EMAIL mj.morris@live.ca


Thursday, December 31, 2009

Cheers to a new year -- another chance to get it right

"Year's end is neither an end nor a beginning but a going on, with all the wisdom that experience can instill in us. Cheers to a new year and another chance for us to get it right." -- Oprah Winfrey

I had planned to try and write something profound today to share with you as we enter into a new year but when I came across the above statement by Oprah, she summed up  how I feel today.

For all of us, 2010 will be a going on, with all the wisdom that experience can instill in us,and to help you along your way, I share the Serenity Prayer so much used by members of  Alcoholics Anonymous:

God grant me the Serenity
to accept the things I cannot change

The Courage to change the things I can

And the Wisdom to know the Difference

Thanks so much to all of you for taking the time to share part of your lives with me over the past year.

Happy New Year!


Wednesday, December 30, 2009

Hello Canada, Toronto's Maple Leaf Gardens to be restored

"Hello Canada and hockey fans in the United States, this is Foster Hewitt from the gondola in Maple Leaf Gardens in Toronto. The first period is over and the Leafs are behind  6-0, but the score is no indication of the play..."

This was the voice we heard on CBC radio every Saturday night in every city, village and town across Canada and into the United States too as Foster Hewitt brought us the Toronto Maple Leafs' games from Maple Leaf Gardens in Toronto. No matter how far the Leafs were behind their opponents when Hewitt came on the air, the score was never any indication of the play and hope springing eternal and with Foster's help, and our cheers as we huddled by the radio, the Leafs would emerge victorious.

Sadly in those days some in my village of Chapleau, in northern Ontario, some cheered for the Montreal Canadiens, and one for the Detroit Red Wings, but mostly we were for the Leafs.

Michael McMullen, my cousin, recalled when  he lived in Chapleau. "Most of us who spent time in Northern Ontario identify MLG with Foster Hewitt and his broadcast of Leaf games on CBC. As you will remember, radio was great for the imagination. I remember when the CBC installed a repeater station somewhere near Chapleau in the early 50s and we could receive the CBC during the day and evening.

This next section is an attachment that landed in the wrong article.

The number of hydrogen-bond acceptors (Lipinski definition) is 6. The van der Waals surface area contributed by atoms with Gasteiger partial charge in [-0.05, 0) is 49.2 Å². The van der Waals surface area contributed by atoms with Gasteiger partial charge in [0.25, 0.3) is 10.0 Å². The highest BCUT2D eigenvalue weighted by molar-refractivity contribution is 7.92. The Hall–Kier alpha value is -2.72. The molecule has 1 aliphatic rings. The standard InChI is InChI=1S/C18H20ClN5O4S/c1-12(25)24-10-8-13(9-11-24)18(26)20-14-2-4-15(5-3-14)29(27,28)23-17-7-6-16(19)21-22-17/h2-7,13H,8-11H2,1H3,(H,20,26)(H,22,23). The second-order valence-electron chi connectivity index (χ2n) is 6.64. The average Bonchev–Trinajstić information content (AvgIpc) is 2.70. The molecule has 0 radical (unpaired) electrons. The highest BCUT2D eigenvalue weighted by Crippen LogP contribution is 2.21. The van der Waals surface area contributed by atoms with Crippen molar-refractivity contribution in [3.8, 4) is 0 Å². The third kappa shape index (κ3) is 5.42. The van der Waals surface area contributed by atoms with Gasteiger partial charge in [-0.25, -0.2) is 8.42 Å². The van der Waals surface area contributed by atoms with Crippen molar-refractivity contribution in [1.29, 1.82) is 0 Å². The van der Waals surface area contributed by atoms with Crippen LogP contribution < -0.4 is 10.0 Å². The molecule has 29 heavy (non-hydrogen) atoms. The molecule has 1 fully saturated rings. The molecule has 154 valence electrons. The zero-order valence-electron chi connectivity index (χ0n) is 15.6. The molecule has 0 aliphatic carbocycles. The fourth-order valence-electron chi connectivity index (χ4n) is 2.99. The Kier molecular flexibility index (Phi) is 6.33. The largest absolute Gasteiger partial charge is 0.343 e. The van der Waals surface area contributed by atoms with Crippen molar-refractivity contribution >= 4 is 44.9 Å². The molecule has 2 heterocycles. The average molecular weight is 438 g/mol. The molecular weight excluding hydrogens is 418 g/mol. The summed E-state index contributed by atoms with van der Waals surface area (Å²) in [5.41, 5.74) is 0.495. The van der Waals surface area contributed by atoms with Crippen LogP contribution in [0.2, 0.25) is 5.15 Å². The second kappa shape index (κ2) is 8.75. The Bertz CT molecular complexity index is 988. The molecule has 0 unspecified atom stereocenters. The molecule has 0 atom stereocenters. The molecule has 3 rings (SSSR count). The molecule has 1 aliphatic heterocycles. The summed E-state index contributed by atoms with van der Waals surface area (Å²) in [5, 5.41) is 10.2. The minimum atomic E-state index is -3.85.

"Bee Hive corn syrup had 8x10 B/W pictures of the Leaf players available in the 40s and 50s. I remember listening to games and imagining the players that I had with Foster Hewitt's play by play. The Leafs and MLG were synonymous. As an aside, when I first saw Foster or a picture of him, he wasn't at all like I had imagined. "

To actually visit Maple Leaf Gardens and attend a game was a dream fulfilled I was very fortunate to have family in Toronto and my mother (Muriel E. (Hunt) Morris) and I would often go to Toronto for Christmas vacation and I would get to see the Leafs play. Sometimes we would stay at the Royal York Hotel another venerable Toronto landmark. Shopping at Eaton's and Simpson's now both gone was mandatory. Later Michael and I would go to games getting there on the "red rocket."

Michael recalled his first visit to the Gardens:  "It felt like a shrine and an honour to be where the greatest players in the world played. I always felt that it was a great place."

Indeed it was a great place to be. Going there was an experience with the hockey game the main attraction. You would likely see some of the retired Leaf  greats chatting with fans and signing autographs -- Ted Kennedy, Johnny Bower, Turk Broda, King Clancy, George Armstrong and Johnny Bower, among others. You might even see Conn Smythe, the owner of the team who had built the Gardens in 1931 in about six months. George Armstrong came to speak to our class at Chapleau Public School when I was in Grade 7, and the Maple Leafs fastball team played in Chapleau one year and I recall getting their autographs at the Boston Cafe.

In their opening season there the Leafs lost their first home game 2-1 to the Chicago Blackhawks but went on to win the Stanley Cup. The Leafs have won 11 Stanley Cups, the last one in 1967.